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Column 051313 Wall

Monday, May 13, 2013

The Giant Pandas of Mexico City's Rewarding Chapultepec Park

By Allan Wall

The panda is a magnificent creature, which fascinates many people and has become a living symbol of wildlife conservation.

Also known as the panda bear or giant panda, the animal’s scientific name is Ailuropoda melanoleuca. It’s an endangered species, native to central China (see map here), where its habitat has been greatly reduced.

Don’t let this bear’s cute and cuddly appearance fool you, as pandas have been known to attack people, out of sheer irritation.

Despite its size, the panda is a fragile animal survival-wise.  The animal subsists almost entirely (99%) on bamboo, and it has a very slow reproductive cycle (one cub every two years).

Most of the world’s zoos don’t have pandas.

From 1958 to 1982, the Chinese government practiced “panda diplomacy,” by giving pandas to foreign governments.  During that time period it donated 23 pandas to nine different countries.

In 1972, for example, after President Richard Nixon’s historic visit to China, the Chinese  gave the United States a pair of pandas.  They were Ling-Ling (the female) and Hsing-Hsing (the male), and the two made quite a stir at the National Zoo in Washington, D.C.

In 1975, China gave Mexico a pair of pandas, PePe and Ying Ying.  The pair was housed in Mexico City’s famous zoo in Chapultepec Park.

It’s a good zoo to visit (with free admission).  At 5.5 million visitors annually, it’s the park’s most-visited attraction.

(My family and I visited the park the the summer before last, and I invite you to read my article Chapultepec: Mexico City’s Urban Forest, which has some nice photographs taken by my wife and sons.)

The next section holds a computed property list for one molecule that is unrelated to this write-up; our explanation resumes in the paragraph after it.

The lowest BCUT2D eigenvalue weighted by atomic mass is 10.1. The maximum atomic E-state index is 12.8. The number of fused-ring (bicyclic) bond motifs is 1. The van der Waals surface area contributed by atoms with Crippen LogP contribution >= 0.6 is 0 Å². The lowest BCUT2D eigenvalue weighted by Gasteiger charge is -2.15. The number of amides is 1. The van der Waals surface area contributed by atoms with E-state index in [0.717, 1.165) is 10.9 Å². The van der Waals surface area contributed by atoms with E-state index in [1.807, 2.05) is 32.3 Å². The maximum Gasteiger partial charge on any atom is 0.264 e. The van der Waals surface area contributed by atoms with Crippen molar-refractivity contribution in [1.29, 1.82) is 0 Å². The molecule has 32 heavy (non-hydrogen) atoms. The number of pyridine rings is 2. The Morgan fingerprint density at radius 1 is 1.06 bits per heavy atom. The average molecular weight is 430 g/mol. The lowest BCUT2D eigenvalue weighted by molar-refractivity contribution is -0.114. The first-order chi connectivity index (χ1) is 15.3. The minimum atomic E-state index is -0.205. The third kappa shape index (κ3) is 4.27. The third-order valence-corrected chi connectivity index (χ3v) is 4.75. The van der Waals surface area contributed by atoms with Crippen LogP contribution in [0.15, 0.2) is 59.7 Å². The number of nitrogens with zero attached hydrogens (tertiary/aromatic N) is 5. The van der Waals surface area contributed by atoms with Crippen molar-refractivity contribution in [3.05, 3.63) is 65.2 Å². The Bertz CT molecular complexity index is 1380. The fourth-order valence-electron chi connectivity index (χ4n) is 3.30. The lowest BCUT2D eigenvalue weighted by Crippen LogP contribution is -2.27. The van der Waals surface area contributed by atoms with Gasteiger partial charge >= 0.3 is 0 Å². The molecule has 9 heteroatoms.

Chapultepec Zoo has had a successful breeding program, considering that it’s difficult for pandas in captivity to reproduce and for their cubs to survive.  Ling-Ling and Hsing-Hsing, the aforementioned pair donated to the United States, had five cubs but not a one lived more than a few days.

Outside of China, Chapultepec Zoo was the first zoo in modern times in which a panda cub was born.  It was also the first zoo in which a panda cub was born and then survived.   To date a total of eight cubs have been born there.

Up until April 27th, 2013, the zoo had three female giant pandas, all three descended  from that original pair donated by China in 1975.  The three pandas were Shuan Shuan (Double Double), Xin Xin (Hope Hope), and Xiu Hua (Flower of Lion’s Tooth).

On April 27th Xiu Hua, born a cub to Chapultepec’s original pair of pandas in 1985,  died a natural death.

That leaves Shuan Shuan (26) and Xin Xin (going on 23).  The plan is for Xin Xin to be bred in 2014.

There are currently 43 pandas housed in zoos outside of China, in 17 zoos in 12 different countries.  Besides Mexico’s Chapultepec, the pandas are housed  in zoos in Taiwan, Thailand, Japan, Singapore, Australia, Canada, France, Germany, Austria, Spain,  Scotland, and the United States (Atlanta, Memphis, San Diego, and Washington, D.C.).

Regarding the aforementioned “Panda Diplomacy” in the 1980s, China stopped giving pandas away and started loaning them to foreign zoos for ten-year periods, for a fee of course. 

Of all zoo animals, the panda is the most expensive to keep, costing five times more to maintain than an elephant.  So zoos that get a panda on loan from China have to pay for the animal’s upkeep and the annual payments to China, which may reach a million dollars.

People love pandas, and the international project of conserving this magnificent but fragile creature continues.  Mexico’s Chapultepec Zoo is a part of that effort.


Allan Wall, an educator, resided in Mexico for many years.  His website is located at

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